Private citizens in Washington State have come forward regarding horses they say are starving in Snohomish, Wash. The animal cruelty case continues to progress after one of the horses was seized from the property on Lowell-Larimer Road. On Thursday, May 30, Snohomish County Animal Control (SCAC) confirmed that the seized horse continues to receive care as the animal cruelty case moves forward.
“The horse was examined again in custody by the attending veterinarian. He is receiving the prescribed care and feeding,” stated Vicki Lubrin, Animal Control Services Manager.
The seized horse, a bay Thoroughbred gelding, appeared to be in very poor condition according to witnesses and photographic evidence.
“We did seize samples of all hay present on the property at the time the first warrant was served. Samples were sent to a lab to test for nutritional content,” Lubrin explained.
“The owner has 15 business days from the date of seizure to petition the court for the return of his horse or to prevent its adoption.
“A bond posting is required pursuant to RCW 16.52.085. We will be forwarding this case sometime in the next two weeks to the Prosecutor to review for criminal charges.
“”The officers continue to monitor each of the horses on the premises regularly,” Lubrin added.
On Thursday, May 30, the Everett Herald reported that the horse’s owner, 72-year-old horse trader Phil Roeder, is accused of not providing his horses with enough food or providing them with poor-quality food. His horses also allegedly had untreated health problems, including eye infections, hair loss, and skin sores.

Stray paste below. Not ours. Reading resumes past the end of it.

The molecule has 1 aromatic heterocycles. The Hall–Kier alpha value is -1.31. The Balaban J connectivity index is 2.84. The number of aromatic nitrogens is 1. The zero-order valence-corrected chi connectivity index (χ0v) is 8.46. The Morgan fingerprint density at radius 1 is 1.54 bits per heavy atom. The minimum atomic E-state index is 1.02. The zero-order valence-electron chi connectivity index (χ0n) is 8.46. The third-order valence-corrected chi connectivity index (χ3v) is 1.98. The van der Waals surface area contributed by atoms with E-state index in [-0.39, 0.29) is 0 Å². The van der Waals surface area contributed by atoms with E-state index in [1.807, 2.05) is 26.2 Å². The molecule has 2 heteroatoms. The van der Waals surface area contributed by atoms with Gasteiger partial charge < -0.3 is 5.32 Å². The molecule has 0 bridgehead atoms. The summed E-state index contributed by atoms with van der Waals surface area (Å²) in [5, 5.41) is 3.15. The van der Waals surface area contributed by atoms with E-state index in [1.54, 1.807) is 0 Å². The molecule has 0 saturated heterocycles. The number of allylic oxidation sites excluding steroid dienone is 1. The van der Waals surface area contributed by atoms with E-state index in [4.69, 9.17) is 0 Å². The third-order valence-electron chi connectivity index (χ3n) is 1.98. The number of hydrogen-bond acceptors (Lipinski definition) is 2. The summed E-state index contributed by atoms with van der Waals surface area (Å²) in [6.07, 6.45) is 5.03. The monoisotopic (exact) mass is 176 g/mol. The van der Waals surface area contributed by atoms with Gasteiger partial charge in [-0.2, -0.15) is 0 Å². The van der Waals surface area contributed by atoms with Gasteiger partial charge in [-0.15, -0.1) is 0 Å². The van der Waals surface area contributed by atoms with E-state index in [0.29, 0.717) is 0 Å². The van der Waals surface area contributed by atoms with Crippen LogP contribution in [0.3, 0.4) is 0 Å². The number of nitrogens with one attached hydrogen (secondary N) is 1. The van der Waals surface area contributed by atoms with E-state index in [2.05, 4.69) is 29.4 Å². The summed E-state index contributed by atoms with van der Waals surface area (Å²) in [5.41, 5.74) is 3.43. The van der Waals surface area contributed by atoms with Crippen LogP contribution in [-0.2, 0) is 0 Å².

According to court records, the county has tried to get Roeder to provide better care for his horses for years. Several weeks ago, he was served with civil orders forcing him to allow a veterinarian to assess each horse.
Roder currently has 13 adult Thoroughbreds and Quarter Horses and two foals on his property. After seizing the adult Thoroughbred, 14 horses who likely still need help remain on the property.
Roeder was recently cited for animal cruelty and neglect and told to correct these issues.
According to Lubrin, the bay Thoroughbred gelding hadn’t shown any improvement, but the other horses had shown slight improvement.
Seattle Pets Examiner will continue to provide updates to this story as they occur.
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